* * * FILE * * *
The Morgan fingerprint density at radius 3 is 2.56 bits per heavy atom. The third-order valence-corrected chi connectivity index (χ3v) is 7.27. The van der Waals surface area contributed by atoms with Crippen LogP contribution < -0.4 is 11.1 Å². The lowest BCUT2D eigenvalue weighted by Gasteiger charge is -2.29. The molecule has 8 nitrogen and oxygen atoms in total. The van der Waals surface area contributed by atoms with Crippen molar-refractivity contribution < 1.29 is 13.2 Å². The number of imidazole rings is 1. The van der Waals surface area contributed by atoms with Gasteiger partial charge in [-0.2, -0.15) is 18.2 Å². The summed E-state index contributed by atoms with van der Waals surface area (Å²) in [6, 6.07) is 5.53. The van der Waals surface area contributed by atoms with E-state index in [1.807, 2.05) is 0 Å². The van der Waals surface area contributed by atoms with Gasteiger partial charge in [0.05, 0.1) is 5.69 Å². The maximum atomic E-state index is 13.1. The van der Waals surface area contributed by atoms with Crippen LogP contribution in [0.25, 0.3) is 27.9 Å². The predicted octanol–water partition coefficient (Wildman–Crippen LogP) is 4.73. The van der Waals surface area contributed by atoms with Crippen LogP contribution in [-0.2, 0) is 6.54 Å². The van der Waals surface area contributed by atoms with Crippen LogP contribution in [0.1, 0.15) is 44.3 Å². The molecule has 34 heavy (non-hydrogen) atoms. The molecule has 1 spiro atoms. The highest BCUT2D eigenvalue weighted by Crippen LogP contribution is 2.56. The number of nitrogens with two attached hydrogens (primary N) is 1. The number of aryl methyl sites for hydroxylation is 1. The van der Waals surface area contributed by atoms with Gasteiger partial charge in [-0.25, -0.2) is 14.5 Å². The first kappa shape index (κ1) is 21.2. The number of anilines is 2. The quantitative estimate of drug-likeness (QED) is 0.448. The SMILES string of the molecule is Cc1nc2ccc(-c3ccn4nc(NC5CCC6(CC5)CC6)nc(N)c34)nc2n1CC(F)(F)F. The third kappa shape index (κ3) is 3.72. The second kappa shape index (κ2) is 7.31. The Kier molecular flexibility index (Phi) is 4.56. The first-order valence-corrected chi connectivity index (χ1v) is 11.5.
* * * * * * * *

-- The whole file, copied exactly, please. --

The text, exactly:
The Morgan fingerprint density at radius 3 is 2.56 bits per heavy atom. The third-order valence-corrected chi connectivity index (χ3v) is 7.27. The van der Waals surface area contributed by atoms with Crippen LogP contribution < -0.4 is 11.1 Å². The lowest BCUT2D eigenvalue weighted by Gasteiger charge is -2.29. The molecule has 8 nitrogen and oxygen atoms in total. The van der Waals surface area contributed by atoms with Crippen molar-refractivity contribution < 1.29 is 13.2 Å². The number of imidazole rings is 1. The van der Waals surface area contributed by atoms with Gasteiger partial charge in [-0.2, -0.15) is 18.2 Å². The summed E-state index contributed by atoms with van der Waals surface area (Å²) in [6, 6.07) is 5.53. The van der Waals surface area contributed by atoms with E-state index in [1.807, 2.05) is 0 Å². The van der Waals surface area contributed by atoms with Gasteiger partial charge in [0.05, 0.1) is 5.69 Å². The maximum atomic E-state index is 13.1. The van der Waals surface area contributed by atoms with Crippen LogP contribution in [0.25, 0.3) is 27.9 Å². The predicted octanol–water partition coefficient (Wildman–Crippen LogP) is 4.73. The van der Waals surface area contributed by atoms with Crippen LogP contribution in [-0.2, 0) is 6.54 Å². The van der Waals surface area contributed by atoms with Crippen LogP contribution in [0.1, 0.15) is 44.3 Å². The molecule has 34 heavy (non-hydrogen) atoms. The molecule has 1 spiro atoms. The highest BCUT2D eigenvalue weighted by Crippen LogP contribution is 2.56. The number of nitrogens with two attached hydrogens (primary N) is 1. The number of aryl methyl sites for hydroxylation is 1. The van der Waals surface area contributed by atoms with Gasteiger partial charge in [-0.25, -0.2) is 14.5 Å². The first kappa shape index (κ1) is 21.2. The number of anilines is 2. The quantitative estimate of drug-likeness (QED) is 0.448. The SMILES string of the molecule is Cc1nc2ccc(-c3ccn4nc(NC5CCC6(CC5)CC6)nc(N)c34)nc2n1CC(F)(F)F. The third kappa shape index (κ3) is 3.72. The second kappa shape index (κ2) is 7.31. The Kier molecular flexibility index (Phi) is 4.56. The first-order valence-corrected chi connectivity index (χ1v) is 11.5.